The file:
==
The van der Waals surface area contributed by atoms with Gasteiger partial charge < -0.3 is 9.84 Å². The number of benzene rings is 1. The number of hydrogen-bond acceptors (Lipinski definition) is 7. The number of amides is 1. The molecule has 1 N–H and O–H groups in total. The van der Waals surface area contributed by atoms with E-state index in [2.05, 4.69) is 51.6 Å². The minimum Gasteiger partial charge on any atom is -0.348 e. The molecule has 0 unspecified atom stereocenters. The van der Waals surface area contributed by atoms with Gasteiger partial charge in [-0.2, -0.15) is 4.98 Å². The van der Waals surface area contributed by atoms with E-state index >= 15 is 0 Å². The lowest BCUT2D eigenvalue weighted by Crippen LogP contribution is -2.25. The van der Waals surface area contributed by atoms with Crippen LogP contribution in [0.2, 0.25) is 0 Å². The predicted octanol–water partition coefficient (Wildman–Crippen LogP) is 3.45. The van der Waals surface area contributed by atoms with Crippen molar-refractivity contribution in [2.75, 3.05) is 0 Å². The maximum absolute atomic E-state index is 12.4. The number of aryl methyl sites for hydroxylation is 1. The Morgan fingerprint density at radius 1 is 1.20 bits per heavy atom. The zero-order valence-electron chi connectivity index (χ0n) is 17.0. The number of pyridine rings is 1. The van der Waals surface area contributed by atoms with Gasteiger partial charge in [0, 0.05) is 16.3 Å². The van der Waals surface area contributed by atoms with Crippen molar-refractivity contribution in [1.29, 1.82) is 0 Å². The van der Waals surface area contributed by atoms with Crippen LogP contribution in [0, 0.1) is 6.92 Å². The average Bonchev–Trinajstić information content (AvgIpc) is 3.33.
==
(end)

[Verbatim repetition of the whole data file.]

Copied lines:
The van der Waals surface area contributed by atoms with Gasteiger partial charge < -0.3 is 9.84 Å². The number of benzene rings is 1. The number of hydrogen-bond acceptors (Lipinski definition) is 7. The number of amides is 1. The molecule has 1 N–H and O–H groups in total. The van der Waals surface area contributed by atoms with E-state index in [2.05, 4.69) is 51.6 Å². The minimum Gasteiger partial charge on any atom is -0.348 e. The molecule has 0 unspecified atom stereocenters. The van der Waals surface area contributed by atoms with Gasteiger partial charge in [-0.2, -0.15) is 4.98 Å². The van der Waals surface area contributed by atoms with E-state index >= 15 is 0 Å². The lowest BCUT2D eigenvalue weighted by Crippen LogP contribution is -2.25. The van der Waals surface area contributed by atoms with Crippen LogP contribution in [0.2, 0.25) is 0 Å². The predicted octanol–water partition coefficient (Wildman–Crippen LogP) is 3.45. The van der Waals surface area contributed by atoms with Crippen molar-refractivity contribution in [2.75, 3.05) is 0 Å². The maximum absolute atomic E-state index is 12.4. The number of aryl methyl sites for hydroxylation is 1. The Morgan fingerprint density at radius 1 is 1.20 bits per heavy atom. The zero-order valence-electron chi connectivity index (χ0n) is 17.0. The number of pyridine rings is 1. The van der Waals surface area contributed by atoms with Gasteiger partial charge in [0, 0.05) is 16.3 Å². The van der Waals surface area contributed by atoms with Crippen molar-refractivity contribution in [1.29, 1.82) is 0 Å². The van der Waals surface area contributed by atoms with Crippen LogP contribution in [0, 0.1) is 6.92 Å². The average Bonchev–Trinajstić information content (AvgIpc) is 3.33.